With integrative ketamine therapy there is a six-session protocol that runs for about two to three weeks, each session lasting around four hours. It’s integrative because it includes pre and post-session IFS (Internal Family Systems) therapy, an evidence-based model of psychotherapy.

“I always like to be sure that people are clear in the fact that ketamine as a pharmaceutical is not meant to be a stand alone treatment for depression, anxiety, and PTSD. It’s meant to allow people to go deeper into the therapy experience by relaxing our ‘protectors’ or ‘managers’ — these are parts we all have — according to the IFS model of psychotherapy.”

Basically, ketamine lowers our inhibitions and allows us to connect with our different inner parts. 

According to the Internal Family Systems Model outline on ifs.institute.com:

It is the nature of the mind to be subdivided into an indeterminate number of subpersonalities or parts. Everyone has a Self, and the Self can and should lead the individual’s internal system. The non-extreme intention of each part is something positive for the individual. There are no ‘bad parts,’ and the goal of therapy is not to eliminate parts but instead to help them find their non-extreme roles. As we develop, our parts develop and form a complex system of interactions among themselves; therefore, systems theory can be applied to the internal system. When the system is reorganized, parts can change rapidly.

But let’s break down the process one can expect upon entering a session with Carter Donovan.

“We do as many prep sessions as necessary for the client to feel a level of comfort, and to make sure all ‘parts’ are in agreement with proceeding with medicine,” she says.

After these sessions have concluded, then comes the administering of the ketamine. There are a few different vehicles for administering ketamine. One is esketamine nasal spray (Spravato), which can be very expensive. Carter Donovan opts for the less pricey, but nonetheless effective, intramuscular doses of the ketamine, which delivers the medication deep into the muscles and allows it to be absorbed into the bloodstream quickly.

As for the actual setting for the ketamine experience, Carter Donovan makes absolutely sure it is as much of an inward journey as possible. “I provide clients with an eye covering called a ‘mindfold,’ and have them listen to very thoughtfully chosen music through headphones. Then following the medicine sessions, we then focus on integration (Integration Sessions). This is the process of making meaning of the journey experience, noticing changes, and applying what was learned in our lives. Integration is an ongoing process.”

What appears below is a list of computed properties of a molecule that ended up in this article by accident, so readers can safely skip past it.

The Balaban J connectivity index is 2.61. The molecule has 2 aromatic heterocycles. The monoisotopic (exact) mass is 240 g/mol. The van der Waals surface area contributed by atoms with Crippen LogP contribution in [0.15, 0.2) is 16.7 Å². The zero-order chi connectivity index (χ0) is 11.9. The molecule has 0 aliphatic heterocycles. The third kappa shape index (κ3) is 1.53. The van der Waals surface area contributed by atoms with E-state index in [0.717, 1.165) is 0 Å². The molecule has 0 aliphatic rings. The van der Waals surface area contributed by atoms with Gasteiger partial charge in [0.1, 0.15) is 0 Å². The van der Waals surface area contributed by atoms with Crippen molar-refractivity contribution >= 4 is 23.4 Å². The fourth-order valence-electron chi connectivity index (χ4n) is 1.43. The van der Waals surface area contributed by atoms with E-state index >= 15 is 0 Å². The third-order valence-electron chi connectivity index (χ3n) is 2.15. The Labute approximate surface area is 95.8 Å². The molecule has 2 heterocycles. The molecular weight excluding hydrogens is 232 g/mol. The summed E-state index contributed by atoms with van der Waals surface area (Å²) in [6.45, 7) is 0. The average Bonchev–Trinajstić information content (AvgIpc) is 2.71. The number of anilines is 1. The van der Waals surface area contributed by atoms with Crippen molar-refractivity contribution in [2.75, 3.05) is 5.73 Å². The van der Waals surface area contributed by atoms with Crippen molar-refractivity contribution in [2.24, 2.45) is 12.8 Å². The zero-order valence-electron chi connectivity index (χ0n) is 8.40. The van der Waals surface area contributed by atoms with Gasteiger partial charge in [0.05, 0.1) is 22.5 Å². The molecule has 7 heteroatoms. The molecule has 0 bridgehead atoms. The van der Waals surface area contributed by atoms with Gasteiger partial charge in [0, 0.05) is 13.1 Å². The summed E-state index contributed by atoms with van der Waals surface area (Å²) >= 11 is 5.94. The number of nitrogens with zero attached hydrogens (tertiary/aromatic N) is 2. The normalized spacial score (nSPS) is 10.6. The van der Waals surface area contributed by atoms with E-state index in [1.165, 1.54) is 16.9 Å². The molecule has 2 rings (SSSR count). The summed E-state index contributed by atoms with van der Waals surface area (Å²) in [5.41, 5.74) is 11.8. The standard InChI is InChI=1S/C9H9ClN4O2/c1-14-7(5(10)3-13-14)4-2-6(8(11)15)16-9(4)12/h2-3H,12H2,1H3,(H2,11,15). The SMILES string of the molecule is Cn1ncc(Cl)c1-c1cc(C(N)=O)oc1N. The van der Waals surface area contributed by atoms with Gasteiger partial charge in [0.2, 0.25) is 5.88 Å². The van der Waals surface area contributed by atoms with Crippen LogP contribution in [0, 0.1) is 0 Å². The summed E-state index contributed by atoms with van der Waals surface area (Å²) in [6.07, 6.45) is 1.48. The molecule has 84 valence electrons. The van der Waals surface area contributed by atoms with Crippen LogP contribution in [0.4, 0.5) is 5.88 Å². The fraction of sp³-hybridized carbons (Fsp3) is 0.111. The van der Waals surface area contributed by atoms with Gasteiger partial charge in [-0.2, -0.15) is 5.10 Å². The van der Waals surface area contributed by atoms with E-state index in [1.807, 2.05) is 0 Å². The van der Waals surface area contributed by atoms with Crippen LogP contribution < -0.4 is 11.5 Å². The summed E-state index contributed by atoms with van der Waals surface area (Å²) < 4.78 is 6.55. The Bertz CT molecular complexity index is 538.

While there are cases where a client will experience almost miraculous results in the very first session and won’t feel the need to continue with the remaining five, Carter Donovan explains why completing the six-session protocol is so vital. “We’re getting the brain to enter a state of neuroplasticity, and also to improve neurotransmission. Generally we either do two, four-hour sessions a week for three weeks in a row, or three, four-hour sessions a week for two weeks — always with a day or two in between — this allows for an intensive, deep-healing experience. Because this is all being done in conjunction with the IFS therapy.”

But Carter Donovan emphasizes that not everyone will experience the miraculous results that many clients have. “Many people benefit greatly from the ketamine/IFS therapy, but not everyone does. Unfortunately, there’s really no way to predict who will have what reaction.”

The foundation of psychedelic work is the principle of set and setting. The primary focus of Carter Donovan’s work is to create that “safe and caring healing container where clients can access their own inner healing intelligence.” She refers to her role as more of an “emotional midwife.” She’s there to support and empower clients on their path of healing. 

Finally, there’s that looming “elephant in the room” question: Is this therapy covered by health insurance? According to Carter Donovan, it’s best to check with your insurance company first before deciding to take this therapeutic plunge. At the very least, you may be able to get some form of reimbursement for your sessions depending on who your carrier is.

“Taking an inward journey” is the first in a three-part series about some non-traditional, integrational healing modalities. Next month we’ll hear from a few of Carter Donovan’s clients: their respective experiences and perspectives, as well as their reverence for the Internal Family Systems Model of Psychotherapy, which is a vital part of ketamine therapy at Inner Journey Wellness.